Article by WebMaster
If you find yourself twitching your nose next time you make a trip to the shopping centre, it’s not just the food court that’s fighting for your olfactories.
Chances are, your favourite boutique may be pumping a scent through the air vents or a diffuser to make you spend more time – and money – there. Scent marketing is still in its infancy in Australia, but more companies are employing it in their arsenal of strategies to lure customers to their physical stores. Andrew O’Keefe, of Melbourne-based Scent Australia, said when customers visit a store, the five senses come into play.
“You can’t compete with smell online. It’s a powerful driver of human emotion and buying behaviour,” he said. Mr O’Keefe said scent marketing had been shown to increase “dwell time”, which usually translates to increased sales. “When anyone walks into a business they should be well aware the brand’s intention is for them to buy,” he said.
Consumer psychologist and Gruen Transfer panellist Adam Ferrier, of media agency Cummins & Partners, agreed olfactory marketing tapped into emotions that could drive customer loyalty and spending. According to scent marketing companies, gyms need fresh scents such as peppermint to mask odours and promote activity. Photo: Supplied
“It helps set a defined space for the brand in the consumer’s mind,” he said. “The downside is it’s hard to activate it outside of the channels you own. A retailer may have a nice smell … but it’s hard for that retailer to remind consumers of that smell in its advertising.”
Mr O’Keefe’s company has worked with big-name brands from Country Road (figs) to Anytime Fitness (peppermint). He said different industries and market segments required different scents to target the right customer and outcome. Vanilla is said to be a gentle, calming scent suitable for aged care facilities. Photo: Marina Oliphant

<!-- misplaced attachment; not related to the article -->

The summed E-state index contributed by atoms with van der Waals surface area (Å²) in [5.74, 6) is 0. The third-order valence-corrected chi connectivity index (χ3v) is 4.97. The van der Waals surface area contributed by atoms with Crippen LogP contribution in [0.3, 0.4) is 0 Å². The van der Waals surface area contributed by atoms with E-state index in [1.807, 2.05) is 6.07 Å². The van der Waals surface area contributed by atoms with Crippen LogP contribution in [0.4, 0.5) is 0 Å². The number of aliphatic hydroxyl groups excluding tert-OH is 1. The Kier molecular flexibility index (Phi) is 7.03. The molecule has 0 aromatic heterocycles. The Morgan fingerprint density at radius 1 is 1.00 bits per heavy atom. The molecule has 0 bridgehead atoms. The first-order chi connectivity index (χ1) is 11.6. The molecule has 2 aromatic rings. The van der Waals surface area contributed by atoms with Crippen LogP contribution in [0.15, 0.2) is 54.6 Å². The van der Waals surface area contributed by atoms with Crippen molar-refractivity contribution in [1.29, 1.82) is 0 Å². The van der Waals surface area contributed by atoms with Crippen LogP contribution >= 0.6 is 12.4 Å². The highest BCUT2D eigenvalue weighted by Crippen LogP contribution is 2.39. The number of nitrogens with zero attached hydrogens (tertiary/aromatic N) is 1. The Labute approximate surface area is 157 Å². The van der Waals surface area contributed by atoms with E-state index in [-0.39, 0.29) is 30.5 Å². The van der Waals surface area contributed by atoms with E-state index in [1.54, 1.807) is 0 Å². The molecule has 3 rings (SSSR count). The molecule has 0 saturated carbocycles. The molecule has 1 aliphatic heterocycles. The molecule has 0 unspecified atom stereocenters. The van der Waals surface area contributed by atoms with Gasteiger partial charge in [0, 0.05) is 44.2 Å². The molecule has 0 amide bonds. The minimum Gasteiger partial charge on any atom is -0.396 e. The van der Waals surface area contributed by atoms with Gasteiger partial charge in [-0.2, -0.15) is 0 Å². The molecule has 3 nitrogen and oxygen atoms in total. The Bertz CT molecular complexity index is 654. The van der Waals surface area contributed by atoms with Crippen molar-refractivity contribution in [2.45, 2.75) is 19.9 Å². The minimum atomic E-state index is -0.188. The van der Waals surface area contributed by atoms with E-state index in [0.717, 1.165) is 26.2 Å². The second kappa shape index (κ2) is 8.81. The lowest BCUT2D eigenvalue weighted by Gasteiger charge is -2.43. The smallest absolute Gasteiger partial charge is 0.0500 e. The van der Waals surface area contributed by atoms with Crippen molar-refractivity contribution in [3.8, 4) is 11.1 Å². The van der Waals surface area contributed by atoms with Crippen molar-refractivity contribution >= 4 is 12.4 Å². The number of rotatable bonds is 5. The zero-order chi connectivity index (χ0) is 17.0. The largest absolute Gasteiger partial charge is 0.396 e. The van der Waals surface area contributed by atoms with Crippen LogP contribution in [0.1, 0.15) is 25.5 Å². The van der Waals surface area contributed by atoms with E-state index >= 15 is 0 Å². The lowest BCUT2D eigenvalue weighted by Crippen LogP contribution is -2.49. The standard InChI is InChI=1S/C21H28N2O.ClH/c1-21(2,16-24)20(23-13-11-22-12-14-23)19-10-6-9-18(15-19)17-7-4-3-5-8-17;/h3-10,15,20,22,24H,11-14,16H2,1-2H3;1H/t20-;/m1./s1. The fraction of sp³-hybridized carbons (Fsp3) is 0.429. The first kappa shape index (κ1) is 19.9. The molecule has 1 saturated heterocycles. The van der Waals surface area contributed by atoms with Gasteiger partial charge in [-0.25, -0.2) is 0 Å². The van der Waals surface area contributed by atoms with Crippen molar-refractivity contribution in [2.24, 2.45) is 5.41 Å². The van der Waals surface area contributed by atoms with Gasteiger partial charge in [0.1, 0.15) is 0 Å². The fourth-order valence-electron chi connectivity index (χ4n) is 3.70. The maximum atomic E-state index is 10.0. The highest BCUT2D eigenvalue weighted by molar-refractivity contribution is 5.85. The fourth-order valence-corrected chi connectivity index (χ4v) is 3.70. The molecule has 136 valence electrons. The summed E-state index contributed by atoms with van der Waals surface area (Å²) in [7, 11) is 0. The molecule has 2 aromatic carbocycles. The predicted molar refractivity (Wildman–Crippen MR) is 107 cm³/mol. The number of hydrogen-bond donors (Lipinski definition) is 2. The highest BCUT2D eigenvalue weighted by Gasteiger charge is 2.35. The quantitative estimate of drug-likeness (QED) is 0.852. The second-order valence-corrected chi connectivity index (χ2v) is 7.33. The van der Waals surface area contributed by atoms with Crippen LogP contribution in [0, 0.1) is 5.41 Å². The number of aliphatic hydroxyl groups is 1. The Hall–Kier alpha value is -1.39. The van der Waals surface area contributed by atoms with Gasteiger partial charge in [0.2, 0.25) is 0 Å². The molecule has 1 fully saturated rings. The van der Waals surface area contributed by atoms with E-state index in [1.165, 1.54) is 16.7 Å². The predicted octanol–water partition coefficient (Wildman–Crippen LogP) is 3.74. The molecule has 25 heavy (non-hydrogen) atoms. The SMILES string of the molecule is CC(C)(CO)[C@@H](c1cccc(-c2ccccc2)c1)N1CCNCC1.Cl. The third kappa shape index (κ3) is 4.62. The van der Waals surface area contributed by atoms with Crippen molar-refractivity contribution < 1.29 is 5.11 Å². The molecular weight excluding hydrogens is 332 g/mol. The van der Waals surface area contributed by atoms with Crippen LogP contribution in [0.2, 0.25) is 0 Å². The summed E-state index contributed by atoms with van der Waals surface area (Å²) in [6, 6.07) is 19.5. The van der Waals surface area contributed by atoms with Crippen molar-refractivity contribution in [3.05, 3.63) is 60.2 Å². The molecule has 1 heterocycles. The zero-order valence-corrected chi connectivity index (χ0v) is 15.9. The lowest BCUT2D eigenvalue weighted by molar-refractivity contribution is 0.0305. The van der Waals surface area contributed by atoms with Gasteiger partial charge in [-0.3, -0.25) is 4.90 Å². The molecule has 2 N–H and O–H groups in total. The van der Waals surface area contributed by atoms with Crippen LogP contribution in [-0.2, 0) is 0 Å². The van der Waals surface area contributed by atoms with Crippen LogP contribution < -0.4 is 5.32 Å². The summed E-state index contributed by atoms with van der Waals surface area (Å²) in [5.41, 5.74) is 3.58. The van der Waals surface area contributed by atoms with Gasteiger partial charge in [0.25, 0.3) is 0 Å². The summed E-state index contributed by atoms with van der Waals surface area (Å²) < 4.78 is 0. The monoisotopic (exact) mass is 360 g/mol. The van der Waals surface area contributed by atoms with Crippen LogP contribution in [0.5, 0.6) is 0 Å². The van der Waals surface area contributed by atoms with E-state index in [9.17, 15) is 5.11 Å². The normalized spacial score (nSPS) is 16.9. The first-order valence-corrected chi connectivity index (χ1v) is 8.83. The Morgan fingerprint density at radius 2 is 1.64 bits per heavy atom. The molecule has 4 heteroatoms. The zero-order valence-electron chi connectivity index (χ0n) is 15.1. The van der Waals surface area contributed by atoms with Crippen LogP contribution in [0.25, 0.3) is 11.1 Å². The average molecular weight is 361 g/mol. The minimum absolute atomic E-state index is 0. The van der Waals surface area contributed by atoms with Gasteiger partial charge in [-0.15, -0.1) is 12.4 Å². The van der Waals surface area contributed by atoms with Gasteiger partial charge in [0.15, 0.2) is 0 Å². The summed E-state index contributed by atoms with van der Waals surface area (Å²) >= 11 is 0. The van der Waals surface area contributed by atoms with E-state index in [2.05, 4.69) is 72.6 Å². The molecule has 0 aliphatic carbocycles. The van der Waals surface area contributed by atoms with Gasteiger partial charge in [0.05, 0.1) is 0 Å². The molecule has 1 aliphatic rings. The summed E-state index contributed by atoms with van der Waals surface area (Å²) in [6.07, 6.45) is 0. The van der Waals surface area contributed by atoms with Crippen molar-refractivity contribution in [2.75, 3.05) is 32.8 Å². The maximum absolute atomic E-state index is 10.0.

Fitness and sports centres need freshness both to mask unpleasant odours and encourage an energetic atmosphere, while aged care requires a gentle, soothing scent such as vanilla to create ease and encourage visitors.
When it comes to tailoring a fragrance for retail, Mr O’Keefe said he takes a similar approach to wine selection. “When you are targeting someone who’s refined it will be different to a younger girl. You’d make the perfume for the younger girl sweet. For the older market it’s more of a floral. It’s a little bit of an art, it’s a little bit of a science,” he said.
French retailer The Kooples recently opened in Australia but was unable to import its fragrance from Paris due to customs regulations. Operations manager Ellen Barr explained the company created a woody, slightly masculine but still unisex scent for its local stores. “It’s the first thing they comment on, more than the music more than the marble interior,” she said. “It keeps people in the store longer. It’s emotive. It’s a new brand and helps them engage with the brand subconsciously.”